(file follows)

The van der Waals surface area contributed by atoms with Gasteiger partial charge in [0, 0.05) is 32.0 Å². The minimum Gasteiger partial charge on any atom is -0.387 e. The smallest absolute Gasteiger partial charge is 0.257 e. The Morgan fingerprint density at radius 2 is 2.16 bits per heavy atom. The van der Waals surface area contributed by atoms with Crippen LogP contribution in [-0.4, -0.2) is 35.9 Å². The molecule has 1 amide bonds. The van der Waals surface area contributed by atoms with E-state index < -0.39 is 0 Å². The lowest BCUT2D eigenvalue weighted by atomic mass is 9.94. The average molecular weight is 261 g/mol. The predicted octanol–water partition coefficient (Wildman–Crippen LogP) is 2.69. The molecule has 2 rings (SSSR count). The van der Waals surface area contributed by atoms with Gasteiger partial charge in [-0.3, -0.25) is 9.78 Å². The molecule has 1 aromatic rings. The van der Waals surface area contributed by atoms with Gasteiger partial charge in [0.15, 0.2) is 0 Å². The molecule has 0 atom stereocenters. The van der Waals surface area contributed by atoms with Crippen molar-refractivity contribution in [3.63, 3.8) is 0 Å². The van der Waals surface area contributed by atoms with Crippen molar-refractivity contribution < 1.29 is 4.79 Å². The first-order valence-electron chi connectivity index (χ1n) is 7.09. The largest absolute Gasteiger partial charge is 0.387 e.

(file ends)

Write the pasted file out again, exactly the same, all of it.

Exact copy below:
The van der Waals surface area contributed by atoms with Gasteiger partial charge in [0, 0.05) is 32.0 Å². The minimum Gasteiger partial charge on any atom is -0.387 e. The smallest absolute Gasteiger partial charge is 0.257 e. The Morgan fingerprint density at radius 2 is 2.16 bits per heavy atom. The van der Waals surface area contributed by atoms with Crippen LogP contribution in [-0.4, -0.2) is 35.9 Å². The molecule has 1 amide bonds. The van der Waals surface area contributed by atoms with E-state index < -0.39 is 0 Å². The lowest BCUT2D eigenvalue weighted by atomic mass is 9.94. The average molecular weight is 261 g/mol. The predicted octanol–water partition coefficient (Wildman–Crippen LogP) is 2.69. The molecule has 2 rings (SSSR count). The van der Waals surface area contributed by atoms with Gasteiger partial charge in [-0.3, -0.25) is 9.78 Å². The molecule has 1 aromatic rings. The van der Waals surface area contributed by atoms with Gasteiger partial charge in [0.15, 0.2) is 0 Å². The molecule has 0 atom stereocenters. The van der Waals surface area contributed by atoms with Crippen molar-refractivity contribution in [3.63, 3.8) is 0 Å². The van der Waals surface area contributed by atoms with Crippen molar-refractivity contribution < 1.29 is 4.79 Å². The first-order valence-electron chi connectivity index (χ1n) is 7.09. The largest absolute Gasteiger partial charge is 0.387 e.